So when we got to this hill, Dan was fairly confident it was the final leg of our uphill journey.  I grabbed onto his words like an emotional eater grabs a ding-dong, and I found a burst of energy that had me practically shoving these people out of my way to get to the top.

See that little dot of a human?  The drop off behind her is Picture A, above.

Oh the irony of it all

This cross was at the top of that hill.  So were these heavy clouds.  I started to get a little worried that maybe I should have packed my raincoat.

We ate a couple of nectarines, and decided to get down into the valley before eating lunch.  So we resumed our hike, which was incidentally still uphill.

Yep.  Officially worried.

Why isn't there an intervention team, hanging around to save me from myself!
Raincoat! Raincoat!


This was the last picture I snapped, before the sky released a torrential downpour and the thunder knocked us off the mountain top.  If you want to know how loud thunder can be, hike to the top of the Jaunpass.

And again, the irony of it all, we finally came to a downward slide just as the rain turned the ground underneath our feet into a water slide.  Downward slide indeed.

And though the Swiss may be a mountain goat who will always kick my butt at climbing mountains, he is a chivalrous mountain goat and he gave me his raincoat.  I married a keeper.  He married an idiot.

But, don't forget that this weather was an  angry pageant mom/bipolar.  After about twenty minutes of this downpour, the sun came out and shone like there was no such thing as rain.

At this point we were faced with a decision: Do we take the shortcut off the mountain? Or do we keep with our original hike plan, even though we're still two hours away from being done.

As Dan said, "We're the FAs and we're hiking what we came here to hike."


Water trough

Weathered barn

Cooling off in the creek

But as soon as we got far enough away from the shortcut, and not close enough to be finished, the angry pageant mom that was last Saturday's weather, reared her stormy head and was seriously: "Y'all, my three old daughter Sugar should have won the sexy competition!  I HATE Y'ALL!  Y'ALL ARE STUPID BEEOTCHES WHO DON'T HAVE GOOD TASTE! Look at how high I teased her hair, and how skimpy her outfit is, and how much make-up I loaded on her face! And did y'all even notice the fake tan, and creepy perfect teeth! Y'ALL ARE GONNA PAY FOR THIS!"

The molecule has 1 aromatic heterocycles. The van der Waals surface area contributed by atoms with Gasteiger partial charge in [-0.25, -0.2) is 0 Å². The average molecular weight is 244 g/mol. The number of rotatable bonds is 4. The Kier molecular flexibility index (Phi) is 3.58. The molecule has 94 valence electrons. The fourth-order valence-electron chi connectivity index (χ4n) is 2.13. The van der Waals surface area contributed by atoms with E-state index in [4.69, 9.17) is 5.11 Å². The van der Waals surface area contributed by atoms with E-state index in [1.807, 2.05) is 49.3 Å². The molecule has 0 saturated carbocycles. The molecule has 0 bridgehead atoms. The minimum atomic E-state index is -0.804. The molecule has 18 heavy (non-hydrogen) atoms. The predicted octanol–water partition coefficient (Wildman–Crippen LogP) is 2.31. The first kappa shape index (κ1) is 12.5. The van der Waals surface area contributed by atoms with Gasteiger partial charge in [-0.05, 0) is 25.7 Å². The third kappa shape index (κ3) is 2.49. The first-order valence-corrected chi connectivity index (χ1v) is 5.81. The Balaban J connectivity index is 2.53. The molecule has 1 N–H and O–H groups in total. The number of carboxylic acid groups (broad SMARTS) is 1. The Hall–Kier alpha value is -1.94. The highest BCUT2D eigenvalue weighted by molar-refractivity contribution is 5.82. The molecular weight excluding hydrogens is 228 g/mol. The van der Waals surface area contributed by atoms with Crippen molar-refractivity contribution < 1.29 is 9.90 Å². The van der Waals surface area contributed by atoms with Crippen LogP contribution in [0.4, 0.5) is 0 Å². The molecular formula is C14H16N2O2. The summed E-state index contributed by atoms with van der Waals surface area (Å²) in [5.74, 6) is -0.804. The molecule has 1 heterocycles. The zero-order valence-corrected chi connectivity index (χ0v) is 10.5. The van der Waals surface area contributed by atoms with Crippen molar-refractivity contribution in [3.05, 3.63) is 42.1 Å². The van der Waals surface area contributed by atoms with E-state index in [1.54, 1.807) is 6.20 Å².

And pay we did.

The rain came down, Dan once again gave me his raincoat, and we struggled the last hour towards the gondola station.

Gondola station in the distance!

It's not night. It's actually two o'clock in the afternoon.
Don't make a pageant mom mad.

As Dan and I sat our weary and wet selves down in the gondola, and started frantically shoving our lunch into our hungry maws, we reflected on the walk as lightening pierced the sky and seemed to strike the very paths we'd been walking.

"Would you do this hike again Dan?"

"Yeah, I think so.  What about you?"

"Most definitely.  I might even bring my raincoat next time."


mom said...

Too funny Cait! Just like the Master Card ad in relation to your rain coat, "never leave home without it". You would need your rain coat here is raining, going to have 70km hour winds, thunder, lightening and hail! It is black out and it is 8:30 am. I love your pictures!


Anonymous said...

Caitie - You always leave me laughing with your great posts!! I love the "I married a keeper, He married an idiot" comment! Bet he doesn't think so!! Looks like you are having one great adventure after another!!

T said...

I laughed so much in this post Caitie! I kept thinking the entire time: Dan's going to end up giving up his rain coat..

Caitie said...

Jana-Hello! We are having a pretty great time, and I'm so happy to be here! But I fear my observation that he's a keeper and I'm a dunce, is fairly accurate. I should probably make an effort to change this. Maybe tomorrow.

Thriza--Yep, Dan is a keeper. He could have rubbed it in my face with a whole bunch of 'told you so!' but instead he practically shoved my arms into the jacket when I was all, "but it's my fault I didn't bring mine, you should use your jacket."